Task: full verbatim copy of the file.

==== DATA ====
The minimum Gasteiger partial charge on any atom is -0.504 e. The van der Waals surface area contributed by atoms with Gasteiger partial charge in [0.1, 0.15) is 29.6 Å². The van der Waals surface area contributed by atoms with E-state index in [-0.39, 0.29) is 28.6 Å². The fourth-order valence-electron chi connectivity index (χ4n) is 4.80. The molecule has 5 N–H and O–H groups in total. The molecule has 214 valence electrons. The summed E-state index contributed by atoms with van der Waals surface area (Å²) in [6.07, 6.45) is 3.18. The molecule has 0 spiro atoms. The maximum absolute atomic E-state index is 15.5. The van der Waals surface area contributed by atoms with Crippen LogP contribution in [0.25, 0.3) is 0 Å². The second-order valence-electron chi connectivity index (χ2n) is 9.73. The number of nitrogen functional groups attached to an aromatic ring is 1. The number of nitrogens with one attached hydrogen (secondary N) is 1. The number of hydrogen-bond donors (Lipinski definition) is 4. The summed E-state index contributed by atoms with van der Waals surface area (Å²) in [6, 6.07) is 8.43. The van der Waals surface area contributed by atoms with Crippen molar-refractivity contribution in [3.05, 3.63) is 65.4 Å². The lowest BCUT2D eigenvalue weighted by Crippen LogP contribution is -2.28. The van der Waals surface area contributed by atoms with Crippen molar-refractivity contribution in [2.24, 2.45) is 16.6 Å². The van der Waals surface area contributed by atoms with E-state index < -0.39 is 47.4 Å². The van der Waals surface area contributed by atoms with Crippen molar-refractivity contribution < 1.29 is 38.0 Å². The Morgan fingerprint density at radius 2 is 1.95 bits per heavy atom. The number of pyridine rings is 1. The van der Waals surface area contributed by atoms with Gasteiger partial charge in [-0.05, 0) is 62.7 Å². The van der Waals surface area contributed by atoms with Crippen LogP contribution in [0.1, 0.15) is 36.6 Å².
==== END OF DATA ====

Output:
The minimum Gasteiger partial charge on any atom is -0.504 e. The van der Waals surface area contributed by atoms with Gasteiger partial charge in [0.1, 0.15) is 29.6 Å². The van der Waals surface area contributed by atoms with E-state index in [-0.39, 0.29) is 28.6 Å². The fourth-order valence-electron chi connectivity index (χ4n) is 4.80. The molecule has 5 N–H and O–H groups in total. The molecule has 214 valence electrons. The summed E-state index contributed by atoms with van der Waals surface area (Å²) in [6.07, 6.45) is 3.18. The molecule has 0 spiro atoms. The maximum absolute atomic E-state index is 15.5. The van der Waals surface area contributed by atoms with Crippen LogP contribution in [0.25, 0.3) is 0 Å². The second-order valence-electron chi connectivity index (χ2n) is 9.73. The number of nitrogen functional groups attached to an aromatic ring is 1. The number of nitrogens with one attached hydrogen (secondary N) is 1. The number of hydrogen-bond donors (Lipinski definition) is 4. The summed E-state index contributed by atoms with van der Waals surface area (Å²) in [6, 6.07) is 8.43. The van der Waals surface area contributed by atoms with Crippen molar-refractivity contribution in [3.05, 3.63) is 65.4 Å². The lowest BCUT2D eigenvalue weighted by Crippen LogP contribution is -2.28. The van der Waals surface area contributed by atoms with Crippen molar-refractivity contribution in [2.24, 2.45) is 16.6 Å². The van der Waals surface area contributed by atoms with E-state index < -0.39 is 47.4 Å². The van der Waals surface area contributed by atoms with Crippen molar-refractivity contribution < 1.29 is 38.0 Å². The Morgan fingerprint density at radius 2 is 1.95 bits per heavy atom. The number of pyridine rings is 1. The van der Waals surface area contributed by atoms with Gasteiger partial charge in [-0.05, 0) is 62.7 Å². The van der Waals surface area contributed by atoms with Crippen LogP contribution in [0.1, 0.15) is 36.6 Å².